St. Simons What is known for

December 5, 2006


Go birdwatching by kayak. As you paddle through the island’s saltwater marshlands, making your way up small rivers and tidal creeks, keep your binoculars ready for ospreys, snowy egrets, great blue herons, terns, and rails. Oh, yes, bring your bird guide: more than 70 percent of Georgia’s bird species can be seen in the sea islands.


Cumberland Island is only about an hour’s drive and a short ferry ride south of St. Simons, and this national seashore (established by Congress three decades ago) is a monument to natural preservation. You can bask on the beach (wild ponies seem to enjoy their time on the beach as much as visitors do), add to your bird count (wood storks, herons, and ibis), or explore the inland forests and marshes where the deer and the … alligators play.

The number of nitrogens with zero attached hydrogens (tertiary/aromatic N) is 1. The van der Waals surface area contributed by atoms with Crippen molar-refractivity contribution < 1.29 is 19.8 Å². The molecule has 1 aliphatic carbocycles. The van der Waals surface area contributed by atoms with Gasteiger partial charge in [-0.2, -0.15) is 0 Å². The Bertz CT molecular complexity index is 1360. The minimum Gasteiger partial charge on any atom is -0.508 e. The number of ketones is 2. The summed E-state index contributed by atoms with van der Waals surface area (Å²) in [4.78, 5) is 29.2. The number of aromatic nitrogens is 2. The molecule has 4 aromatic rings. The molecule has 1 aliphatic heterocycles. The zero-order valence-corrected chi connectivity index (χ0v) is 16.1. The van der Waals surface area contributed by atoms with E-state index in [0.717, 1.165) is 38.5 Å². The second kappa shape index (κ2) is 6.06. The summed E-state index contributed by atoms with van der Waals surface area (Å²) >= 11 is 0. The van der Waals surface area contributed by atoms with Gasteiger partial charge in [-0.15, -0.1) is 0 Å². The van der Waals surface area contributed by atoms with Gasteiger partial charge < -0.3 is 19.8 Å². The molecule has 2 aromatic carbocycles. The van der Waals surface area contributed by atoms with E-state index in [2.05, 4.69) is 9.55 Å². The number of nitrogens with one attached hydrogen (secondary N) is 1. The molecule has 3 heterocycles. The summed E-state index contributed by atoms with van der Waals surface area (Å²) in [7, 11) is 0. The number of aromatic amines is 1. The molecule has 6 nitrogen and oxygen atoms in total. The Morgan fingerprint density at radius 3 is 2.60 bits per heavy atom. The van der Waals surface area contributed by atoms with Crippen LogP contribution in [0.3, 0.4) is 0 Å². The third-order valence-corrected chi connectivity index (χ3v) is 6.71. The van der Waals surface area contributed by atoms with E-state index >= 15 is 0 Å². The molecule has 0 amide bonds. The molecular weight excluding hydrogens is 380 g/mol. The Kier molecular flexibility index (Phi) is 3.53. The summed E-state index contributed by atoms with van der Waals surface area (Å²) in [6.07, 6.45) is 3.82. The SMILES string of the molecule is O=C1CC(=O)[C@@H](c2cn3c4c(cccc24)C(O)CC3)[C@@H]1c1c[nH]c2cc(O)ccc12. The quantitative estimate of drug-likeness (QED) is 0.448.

Rent a beach cruiser. Not only are the low-tide strands perfect for cruising, but you can follow bike paths to most of St. Simon’s landmarks. At the southern end of the island, ride beneath a double row of live oaks that date to the mid-1800s, the Avenue of the Oaks, then head back and stop for an ice cream at the pier in St. Simons Village before visiting the St. Simons Lighthouse (1872) museum. Make your way up island to Bloody Marsh, where Spain lost interest in Georgia after a 1742 defeat at the hands of British troops, then take a leisurely, 8-mile tour of exclusive Sea Island, where southern life-style reaches full flower.


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